This website gives you the opportunity see the world through different people all over the world on a variety of topics. Watch videos, see lesson plans about global issues and looking at it from a lense of focus on 100 people.
The Two Day plan is intended to be completed in two fifty-minute class periods, with 2 homework assignments, the lesson includes the definition of genocide, historical background on the Armenian case, a review of other major genocides, a short national TV news piece, and readings from survivor testimonies.The Ten Day lesson includes film, primary documents, and the UN Declaration of Human RightsPart II, examines the economic developments of competing empires with subsequent loss of territory and rise of state repression over time. The final product is a colorful timeline linking seemingly disparate elements into a visible pattern. Students will also gain the opportunity to place the Armenian Genocide next to other acts of genocide and human rights abuses throughout history.Part III builds on the basic information learned in Part I and the larger historic and political overview gained in Part II. Students can participate in a mock re-enactment of the 1921 trial of Soghomon Tehlirian, who assassinated the mastermind of the Armenian Genocide and was later acquitted. The mock trial allows students to develop historical empathy with the victims and survivors of the Armenian Genocide.
This video offers a brief review of 5 wonderful films that focus on specific topics in modern Latin American History.
This resource will teach students about the cause and effect of factors that lead to the Agricultural Revolution. Students will learn about BCE/CE timelines with a timeline worksheet. Includes assessment about early humans and the Agricultural Revolution.
Created by NHPRC Teacher Participant/Creator: Sean McManamon to meet NYC Social Studies Scope and Sequence for World History. Adaptable to other grades. Cumulative assignment for the end of the year. Assignment asks students to connect family history interview to World History periodization.
Created by NHPRC Teacher Participant/Creator David Richman for his AP World History course. Adaptable to US History. Adaptable to other grades. Assignments ask students research the effects Executive Order 9066 had on families of Japanese descent, to analyze primary sources, and to create an illustrated story book detailing Ms. Wakatsuki’s time spent at Manzanar, a Japanese internment camp.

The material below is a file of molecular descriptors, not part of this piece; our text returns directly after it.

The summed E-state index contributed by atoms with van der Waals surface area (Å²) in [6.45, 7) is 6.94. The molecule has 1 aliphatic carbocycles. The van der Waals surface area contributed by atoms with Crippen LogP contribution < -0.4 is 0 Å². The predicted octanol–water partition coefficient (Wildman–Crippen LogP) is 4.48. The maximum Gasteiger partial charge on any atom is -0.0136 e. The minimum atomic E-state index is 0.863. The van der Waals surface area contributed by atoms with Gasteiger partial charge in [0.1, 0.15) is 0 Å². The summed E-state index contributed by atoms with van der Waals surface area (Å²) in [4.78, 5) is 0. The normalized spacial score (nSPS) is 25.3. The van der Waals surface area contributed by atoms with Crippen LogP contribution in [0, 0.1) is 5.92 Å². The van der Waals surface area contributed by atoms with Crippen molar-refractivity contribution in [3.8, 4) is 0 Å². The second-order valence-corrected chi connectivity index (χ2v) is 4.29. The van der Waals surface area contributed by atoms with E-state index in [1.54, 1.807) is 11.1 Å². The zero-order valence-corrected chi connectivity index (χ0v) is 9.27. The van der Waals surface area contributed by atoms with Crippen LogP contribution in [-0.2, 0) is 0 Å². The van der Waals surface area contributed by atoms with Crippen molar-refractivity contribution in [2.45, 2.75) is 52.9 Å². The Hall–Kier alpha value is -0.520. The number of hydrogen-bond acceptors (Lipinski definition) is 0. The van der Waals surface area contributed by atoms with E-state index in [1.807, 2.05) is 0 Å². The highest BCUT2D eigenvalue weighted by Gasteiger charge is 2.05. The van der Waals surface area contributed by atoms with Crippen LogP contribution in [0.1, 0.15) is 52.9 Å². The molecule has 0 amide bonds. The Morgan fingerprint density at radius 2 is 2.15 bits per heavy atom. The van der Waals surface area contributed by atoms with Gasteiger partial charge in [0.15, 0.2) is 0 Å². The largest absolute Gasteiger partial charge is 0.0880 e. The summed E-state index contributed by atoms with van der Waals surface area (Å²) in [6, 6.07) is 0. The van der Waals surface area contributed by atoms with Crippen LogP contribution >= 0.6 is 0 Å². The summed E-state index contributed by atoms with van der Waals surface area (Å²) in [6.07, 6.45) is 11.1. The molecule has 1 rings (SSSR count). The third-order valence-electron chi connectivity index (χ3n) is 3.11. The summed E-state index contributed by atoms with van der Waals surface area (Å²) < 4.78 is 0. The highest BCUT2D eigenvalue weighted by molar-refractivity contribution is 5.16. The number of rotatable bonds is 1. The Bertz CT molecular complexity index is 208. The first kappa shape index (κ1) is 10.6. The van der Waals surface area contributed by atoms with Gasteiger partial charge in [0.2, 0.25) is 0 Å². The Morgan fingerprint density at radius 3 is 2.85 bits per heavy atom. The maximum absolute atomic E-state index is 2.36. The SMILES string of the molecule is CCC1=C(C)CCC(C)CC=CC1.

Primary source documents serve as the bedrock of all reliable social studies. They provide firsthand facts, descriptions, opinions, and accounts which illuminate the distant world of the past while allowing us to better understand the present. To many students, however, primary source documents are foreign, verbose, and tedious.
In order to reach out to these students, a history teacher’s best weapon is often adaptation, especially through the medium of film. Passionate actors, perceptive directors, witty screenwriters, and elaborate costumes bring dusty historical documents back to life through an immersive audiovisual experience.
Yet with a bit of inspection, these cinematic adaptations of history can reveal much more than secondary historical details. By analyzing these films as primary source documents themselves, audiences can gain insight into the time period in which the movies were made.
This curriculum unit considers the story of Spartacus—the celebrated hero of ancient history and the 1960 film directed by Stanley Kubrick—as both a primary and secondary source of history. How does Spartacus compare to the ancient sources recorded before the common era? And how does Spartacus reveal the political and social turmoil which afflicted the United States throughout the 1950’s and 1960’s?
This can be an activity to use with your colleagues in assessing your unit design with the new Iowa Social Studies standards or with students as an intro (or closing) activity for a "Atlantic Revolutions" unit. A teacher could use SS-WH.9-12.14. Compare various systems of government, such as monarchies, democracies/republics, empires, and dictatorships, and their methods of maintaining order and/or control.SS-WH.9-12.23. Critique primary and secondary sources of information with attention to the source of the document, its context, accuracy, and usefulness of sources throughout world historySS-WH.9-12.20. Evaluate methods used to change or expand systems of power and/or authority.or choose from: https://iowacore.gov/sites/default/files/k-12_socialstudies.pdf
This is an activity that can be done after the reading of Number the Stars. It's a lesson plan that will allow them to research what actually happened during the Holocaust to the Jews that were caught, luckily, unlike Annemarie's friend.I have also included the website to the LiveBinders binder that I made to go alongside with the lesson plan. It has websites about the Holocaust if you want to have the students all visiting the same sites. There are also a varying amount of questions that go along with each website in the binder.
This is a teacher's guide with a lesson plan and a video. David Schanzer, associate professor of the practice at the Duke Sanford School of Public Policy University and director of the Triangle Center on Terrorism and Homeland Security, discusses the impact of September 11 on foreign relations, domestic policies, and American Muslims.
- U.S. History
- World History
- Material Type:
- Lesson Plan
- Duke-UNC Consortium for Middle East Studies Outreach Program
- Date Added:
Thus begins this amazing; bookâ€”both a thrilling story of personal danger in Italyâ€™s underground movement, and a fully detailed, authentic report on the crumbling of Italian Fascist morale under the terror of German occupancy.
The gripping adventures experienced by S. K. during his undercover work in Italy give us a picture of methods which more than match all we have heard of German and Russian espionage work. Yet they are absolutely bona fideâ€”the authorâ€™s credentials have been carefully checked. He remains anonymous for the protection of those colleagues still carrying on the Democratic revolution.